Update from the Field: April 27, 2019
I’m catching up on our activities the last few weeks as the end of the project is always a flurry of activity. In the last two weeks of project the girls participated in four community forums in different neighborhoods to engage with the public about their work. About 20 people attended each forum. As mentioned in previous blog posts, the moment we take our activities out into the public spaces there is constant engagement with the community, as neighbors and passersby stop to observe and ask questions about what we are painting. However, the community engagement forums are a bit different because the girls have time to present in a more formal setting, to engage in more in-depth discussions, and through this experience to develop their leadership skills. This project is the first time we’ve designed such forums.
We had originally wanted to present in front of the murals themselves, but it was difficult to arrange for outside seating and to coordinate with the neighborhood chiefs. To accommodate a planned meeting of this type, the community forums were held at the small offices of the neighborhood chiefs. These are typically small buildings made out of wooden planks decorated with a Congolese flag. Inside the chief and his team field all sorts of community issues from the common thief, agreements to sign with the Mayor. To exhibit the work, we brought photos of the murals and posters. An interesting outcome of printing these materials was that people who attended the forums were really interested to carry the print outs with them. It became a great secondary way to disseminate the images in the communities. For example, in the neighborhood of Mapendo, one priest will share some of the posters with his congregation, and another woman who owns a pharmacy said she would like to put the poster prints in her store.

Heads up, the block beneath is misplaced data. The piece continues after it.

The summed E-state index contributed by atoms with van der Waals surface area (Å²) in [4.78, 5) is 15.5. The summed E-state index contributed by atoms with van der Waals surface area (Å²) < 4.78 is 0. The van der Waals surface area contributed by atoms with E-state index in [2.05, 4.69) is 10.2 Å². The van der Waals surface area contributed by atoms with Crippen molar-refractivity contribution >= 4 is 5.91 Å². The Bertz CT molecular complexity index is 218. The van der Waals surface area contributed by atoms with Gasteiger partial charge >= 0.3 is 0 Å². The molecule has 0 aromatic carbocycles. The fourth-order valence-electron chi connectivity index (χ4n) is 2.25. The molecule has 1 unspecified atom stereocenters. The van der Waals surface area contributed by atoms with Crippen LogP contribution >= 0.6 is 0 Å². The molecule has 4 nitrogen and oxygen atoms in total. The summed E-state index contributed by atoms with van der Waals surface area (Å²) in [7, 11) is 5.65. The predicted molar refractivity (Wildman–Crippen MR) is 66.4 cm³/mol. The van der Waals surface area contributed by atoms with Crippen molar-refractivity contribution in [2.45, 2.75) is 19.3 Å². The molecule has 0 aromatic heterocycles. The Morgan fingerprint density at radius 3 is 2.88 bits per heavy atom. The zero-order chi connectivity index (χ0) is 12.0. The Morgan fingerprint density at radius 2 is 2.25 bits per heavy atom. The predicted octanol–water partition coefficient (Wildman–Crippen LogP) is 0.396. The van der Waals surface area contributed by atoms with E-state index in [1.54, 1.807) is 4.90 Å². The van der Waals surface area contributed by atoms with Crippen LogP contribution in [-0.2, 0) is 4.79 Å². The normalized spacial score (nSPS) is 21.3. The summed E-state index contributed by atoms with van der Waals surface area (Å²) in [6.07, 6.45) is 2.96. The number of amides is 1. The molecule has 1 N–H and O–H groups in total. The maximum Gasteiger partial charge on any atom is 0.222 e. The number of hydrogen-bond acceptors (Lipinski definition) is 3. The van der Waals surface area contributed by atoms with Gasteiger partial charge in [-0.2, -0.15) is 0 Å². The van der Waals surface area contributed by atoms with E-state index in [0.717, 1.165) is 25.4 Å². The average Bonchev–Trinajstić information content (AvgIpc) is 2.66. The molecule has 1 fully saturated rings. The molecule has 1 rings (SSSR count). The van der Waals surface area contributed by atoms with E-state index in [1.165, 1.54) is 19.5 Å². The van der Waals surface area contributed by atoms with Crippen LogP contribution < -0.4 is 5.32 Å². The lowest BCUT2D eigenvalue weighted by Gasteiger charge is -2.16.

In general, the community members who attended had a positive response to the images created. Some commented how this project and the images created could encourage other girls to be ambitious and pursue careers that are normally male dominated. Many recognized that this project showed appreciation for women and promoted them in society.
Others questioned why the training only included women, which of course led to a discussion with the girls about why women and girls need additional support and the realities of gender inequality. These discussions are important and also frustrating as many don’t recognize the disadvantages that women and girls face. In general I really appreciate that in Congo people are eager to discuss and debate and how lively the forums were.
As everywhere, public speaking can be a challenge, and especially for some of the girls we work with who have not had many opportunities to practice, (e.g. who haven’t spent much time in school.) Our community engagement lead Grace and her assistant Gracy trained worked with the girls on presentation skills.
Some of the most moving exchanges that I heard were comments from the girls themselves, showing their growing self-confidence. In Goma, where decades of instability have made NGOs and the UN a constant presence, people are used to outsiders bringing in projects and proposing solutions. It’s therefore easy for people to fall into the habit of looking to others for solutions to their issues. Perhaps as a result of this, many community members in the forums expressed that Colors of Connection needed to do more, and to provide more materials for the girls to launch post-project. However, one participant Natalie responded that it will be possible for her to go out and find work by herself, as a house painter, or as a sign painter, and in fact it is something that she done in the past. She highlighted that she has what she needs and her entrepreneurial spirit was inspiring. I don’t dispute that there is a big need to work with more girls and our participants can definitely use more resources. However, it is important and hugely valuable that some of the participants show this self-confidence, and are ready to take the initiative to find opportunities for themselves. This is one of the outcomes we have hoped for in the project, and something that we believe creativity can cultivate. -Christina